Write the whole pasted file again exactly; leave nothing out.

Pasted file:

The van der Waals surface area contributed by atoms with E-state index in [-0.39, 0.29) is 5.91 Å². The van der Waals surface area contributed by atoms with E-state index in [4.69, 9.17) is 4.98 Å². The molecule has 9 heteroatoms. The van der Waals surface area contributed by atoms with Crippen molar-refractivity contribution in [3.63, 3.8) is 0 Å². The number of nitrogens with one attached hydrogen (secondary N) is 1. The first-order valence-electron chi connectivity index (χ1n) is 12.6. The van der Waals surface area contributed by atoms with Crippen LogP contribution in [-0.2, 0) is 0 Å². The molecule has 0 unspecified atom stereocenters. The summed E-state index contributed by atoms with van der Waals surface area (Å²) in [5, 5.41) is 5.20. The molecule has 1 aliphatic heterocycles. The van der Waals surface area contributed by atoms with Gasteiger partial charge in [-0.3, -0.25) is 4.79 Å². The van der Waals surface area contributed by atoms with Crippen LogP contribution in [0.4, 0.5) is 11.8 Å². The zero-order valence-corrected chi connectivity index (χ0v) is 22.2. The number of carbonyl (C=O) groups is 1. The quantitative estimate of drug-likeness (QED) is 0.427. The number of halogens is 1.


The van der Waals surface area contributed by atoms with E-state index in [-0.39, 0.29) is 5.91 Å². The van der Waals surface area contributed by atoms with E-state index in [4.69, 9.17) is 4.98 Å². The molecule has 9 heteroatoms. The van der Waals surface area contributed by atoms with Crippen molar-refractivity contribution in [3.63, 3.8) is 0 Å². The number of nitrogens with one attached hydrogen (secondary N) is 1. The first-order valence-electron chi connectivity index (χ1n) is 12.6. The van der Waals surface area contributed by atoms with Crippen LogP contribution in [-0.2, 0) is 0 Å². The molecule has 0 unspecified atom stereocenters. The summed E-state index contributed by atoms with van der Waals surface area (Å²) in [5, 5.41) is 5.20. The molecule has 1 aliphatic heterocycles. The van der Waals surface area contributed by atoms with Gasteiger partial charge in [-0.3, -0.25) is 4.79 Å². The van der Waals surface area contributed by atoms with Crippen LogP contribution in [0.4, 0.5) is 11.8 Å². The zero-order valence-corrected chi connectivity index (χ0v) is 22.2. The number of carbonyl (C=O) groups is 1. The quantitative estimate of drug-likeness (QED) is 0.427. The number of halogens is 1.